For me, it’s hard to find the words to convey what it is like to be a Motherless daughter. It means something different at every stage in my life. Hope Edelman wrote in her book “Motherless Daughters” about wanting to shout to everyone that her mom died because it sums up so much of who she is. I get that. The only thing that has impacted me greater than losing my Mom at the age of 15 has been becoming a Mom myself.
Not all of the sadness comes from not having that person who you know above all would answer your call or would have a piece of advice whether or not you want it. My sadness has morphed in to comprehending the absence of time needed to know your mom beyond being your Mom. My Mother was a beautiful kind of chaos. A kind of chaos that rears it’s fury all over my own thoughts, reactions and emotions. I know it’s there…I can feel the connection. I just wish I could see it in her eyes these days. That my daughter could see the
common fragile thread that exists between me and the woman that created me so that when she gets older, she’ll be able to not only see but understand and embrace the kind of crazy we share.
My Mother’s battle with mental illness and addictions prevented her version of mothering to be found in any how-to book; however, I still crave to know what her answers would have been to the questions I need to ask her about how I am suppose to mother. It’s unsettling that no matter how dysfunctional or even neglectful your Mother may be, you still love her and want her in your life. She is the first piece of my story and it is the piece I know the least about because of the point in my, and her ,life when I lost her.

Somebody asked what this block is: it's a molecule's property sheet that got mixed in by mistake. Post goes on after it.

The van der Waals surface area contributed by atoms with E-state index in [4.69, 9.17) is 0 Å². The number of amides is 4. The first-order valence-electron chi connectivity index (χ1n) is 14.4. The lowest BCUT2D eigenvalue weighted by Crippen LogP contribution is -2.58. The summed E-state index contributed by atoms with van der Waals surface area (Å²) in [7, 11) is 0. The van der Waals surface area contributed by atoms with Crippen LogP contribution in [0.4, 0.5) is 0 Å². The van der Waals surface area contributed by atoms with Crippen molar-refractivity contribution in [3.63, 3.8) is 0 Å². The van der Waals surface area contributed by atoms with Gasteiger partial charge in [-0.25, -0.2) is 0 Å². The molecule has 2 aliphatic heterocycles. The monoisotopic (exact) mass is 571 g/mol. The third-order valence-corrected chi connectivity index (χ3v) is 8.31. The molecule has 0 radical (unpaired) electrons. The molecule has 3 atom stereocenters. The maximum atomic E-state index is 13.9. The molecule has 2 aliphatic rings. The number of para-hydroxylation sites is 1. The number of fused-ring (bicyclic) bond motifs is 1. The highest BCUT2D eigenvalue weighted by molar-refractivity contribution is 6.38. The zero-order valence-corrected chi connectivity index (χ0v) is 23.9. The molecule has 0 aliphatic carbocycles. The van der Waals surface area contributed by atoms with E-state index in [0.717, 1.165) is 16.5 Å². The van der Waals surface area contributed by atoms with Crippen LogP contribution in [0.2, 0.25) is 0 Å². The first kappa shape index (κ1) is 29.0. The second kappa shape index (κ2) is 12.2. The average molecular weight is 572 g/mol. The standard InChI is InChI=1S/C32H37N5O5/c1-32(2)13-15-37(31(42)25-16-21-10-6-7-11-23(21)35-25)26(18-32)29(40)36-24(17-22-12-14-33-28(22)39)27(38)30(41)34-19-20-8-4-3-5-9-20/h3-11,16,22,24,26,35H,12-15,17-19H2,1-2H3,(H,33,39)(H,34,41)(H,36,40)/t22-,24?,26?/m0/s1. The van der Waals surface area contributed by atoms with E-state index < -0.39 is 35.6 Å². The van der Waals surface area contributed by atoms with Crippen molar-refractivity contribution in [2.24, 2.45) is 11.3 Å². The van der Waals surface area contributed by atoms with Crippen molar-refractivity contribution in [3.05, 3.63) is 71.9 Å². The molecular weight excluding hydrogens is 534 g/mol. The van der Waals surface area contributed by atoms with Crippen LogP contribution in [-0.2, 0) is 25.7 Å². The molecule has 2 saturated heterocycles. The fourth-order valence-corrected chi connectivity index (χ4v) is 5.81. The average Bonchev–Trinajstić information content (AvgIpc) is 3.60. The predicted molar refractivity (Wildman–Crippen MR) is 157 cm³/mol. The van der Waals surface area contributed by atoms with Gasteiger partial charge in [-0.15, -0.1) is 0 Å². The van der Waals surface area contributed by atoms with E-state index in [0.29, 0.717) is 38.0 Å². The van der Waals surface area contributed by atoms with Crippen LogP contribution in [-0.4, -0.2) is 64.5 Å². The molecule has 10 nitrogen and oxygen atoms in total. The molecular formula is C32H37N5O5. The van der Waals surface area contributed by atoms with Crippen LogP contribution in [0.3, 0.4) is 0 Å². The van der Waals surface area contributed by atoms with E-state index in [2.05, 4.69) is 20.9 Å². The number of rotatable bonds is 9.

No body goes to a school and learns the tricks of the trade on parenting but most have that go-to professor she calls Mom. That’s the void that I live with in my heart. However, I have been blessed with women landing in my life for reasons I am just now starting to really understand. Women that if were asked to gather in a small space, would form a shape that fits perfectly inside the void in my heart left when my Mom died. These women have molded me by offering divinely designed doses of lessons my Mom may or may not have been able to teach me… had she had enough time.
These women, have taken many forms. A sister that cared for me (and still does) when there was no body left to do the job and that understood that her sheer presence in my life was a matter of tipping the scales towards history NOT repeating itself. A teacher who created lesson plans out of thin air just so she could carry me under her wing for a little while longer. A co-worker and friend that gave me a glimpse of what recovery could have looked like for my own Mother and shared her many lessons learned along the way. A coach that hugged me and then told me to get up when I fell and try harder. A friend that no matter how dark or mundane it gets, has the power to raise me up and keep me laughing. A boss that didn’t accept my judgments of people presenting weaker than me and pointed my heart in the right direction to help instead of judge. A college professor that supported my quest to identify a diagnosis that best suited my Mother’s actions and personality. Not one but two single Moms who opened their doors to me when I rebelled the hardest and needed love the most. A soul sister’s Mother who embodied what a Mother should look like and taught me the power of prayer. And a woman, my Mother’s, brother’s daughter, who by no coincidence, I connected with to ensure that I knew I was not alone.
So Mom…I say this to you with a broken but healing heart. I understand why you couldn’t be the one to parent and/or, in the flesh, support me in parenting my own. The only beauty in your departure has been the grace in which these other Moms have and continue to imprint my life. I have grown from a Mother-less daughter to a daughter or many Mothers.